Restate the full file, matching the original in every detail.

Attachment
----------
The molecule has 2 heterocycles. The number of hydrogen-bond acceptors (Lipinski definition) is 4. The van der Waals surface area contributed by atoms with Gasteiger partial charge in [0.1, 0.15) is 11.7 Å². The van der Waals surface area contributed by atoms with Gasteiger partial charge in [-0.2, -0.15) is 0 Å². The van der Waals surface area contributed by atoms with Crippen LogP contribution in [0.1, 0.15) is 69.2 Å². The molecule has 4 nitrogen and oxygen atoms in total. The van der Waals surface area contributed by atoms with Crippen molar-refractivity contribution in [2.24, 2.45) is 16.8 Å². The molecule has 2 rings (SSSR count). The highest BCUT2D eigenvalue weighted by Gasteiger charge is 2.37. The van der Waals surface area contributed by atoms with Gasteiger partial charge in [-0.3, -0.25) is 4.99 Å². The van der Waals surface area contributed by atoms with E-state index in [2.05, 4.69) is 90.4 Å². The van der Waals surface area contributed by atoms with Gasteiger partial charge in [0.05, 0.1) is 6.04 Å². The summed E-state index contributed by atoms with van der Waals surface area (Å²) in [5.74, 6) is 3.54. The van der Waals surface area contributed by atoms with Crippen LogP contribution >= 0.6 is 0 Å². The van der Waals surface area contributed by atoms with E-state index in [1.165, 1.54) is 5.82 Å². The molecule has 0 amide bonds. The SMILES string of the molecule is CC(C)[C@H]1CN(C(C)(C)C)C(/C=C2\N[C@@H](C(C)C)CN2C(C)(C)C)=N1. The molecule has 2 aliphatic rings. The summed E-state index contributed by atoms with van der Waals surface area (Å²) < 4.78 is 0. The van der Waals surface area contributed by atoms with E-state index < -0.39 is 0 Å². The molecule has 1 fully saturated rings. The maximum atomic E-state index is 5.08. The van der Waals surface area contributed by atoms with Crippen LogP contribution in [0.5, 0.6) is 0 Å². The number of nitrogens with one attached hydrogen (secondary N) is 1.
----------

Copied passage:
The molecule has 2 heterocycles. The number of hydrogen-bond acceptors (Lipinski definition) is 4. The van der Waals surface area contributed by atoms with Gasteiger partial charge in [0.1, 0.15) is 11.7 Å². The van der Waals surface area contributed by atoms with Gasteiger partial charge in [-0.2, -0.15) is 0 Å². The van der Waals surface area contributed by atoms with Crippen LogP contribution in [0.1, 0.15) is 69.2 Å². The molecule has 4 nitrogen and oxygen atoms in total. The van der Waals surface area contributed by atoms with Crippen molar-refractivity contribution in [2.24, 2.45) is 16.8 Å². The molecule has 2 rings (SSSR count). The highest BCUT2D eigenvalue weighted by Gasteiger charge is 2.37. The van der Waals surface area contributed by atoms with Gasteiger partial charge in [-0.3, -0.25) is 4.99 Å². The van der Waals surface area contributed by atoms with E-state index in [2.05, 4.69) is 90.4 Å². The van der Waals surface area contributed by atoms with Gasteiger partial charge in [0.05, 0.1) is 6.04 Å². The summed E-state index contributed by atoms with van der Waals surface area (Å²) in [5.74, 6) is 3.54. The van der Waals surface area contributed by atoms with Crippen LogP contribution >= 0.6 is 0 Å². The van der Waals surface area contributed by atoms with E-state index in [1.165, 1.54) is 5.82 Å². The molecule has 0 amide bonds. The SMILES string of the molecule is CC(C)[C@H]1CN(C(C)(C)C)C(/C=C2\N[C@@H](C(C)C)CN2C(C)(C)C)=N1. The molecule has 2 aliphatic rings. The summed E-state index contributed by atoms with van der Waals surface area (Å²) < 4.78 is 0. The van der Waals surface area contributed by atoms with E-state index < -0.39 is 0 Å². The molecule has 1 fully saturated rings. The maximum atomic E-state index is 5.08. The van der Waals surface area contributed by atoms with Crippen LogP contribution in [0.5, 0.6) is 0 Å². The number of nitrogens with one attached hydrogen (secondary N) is 1.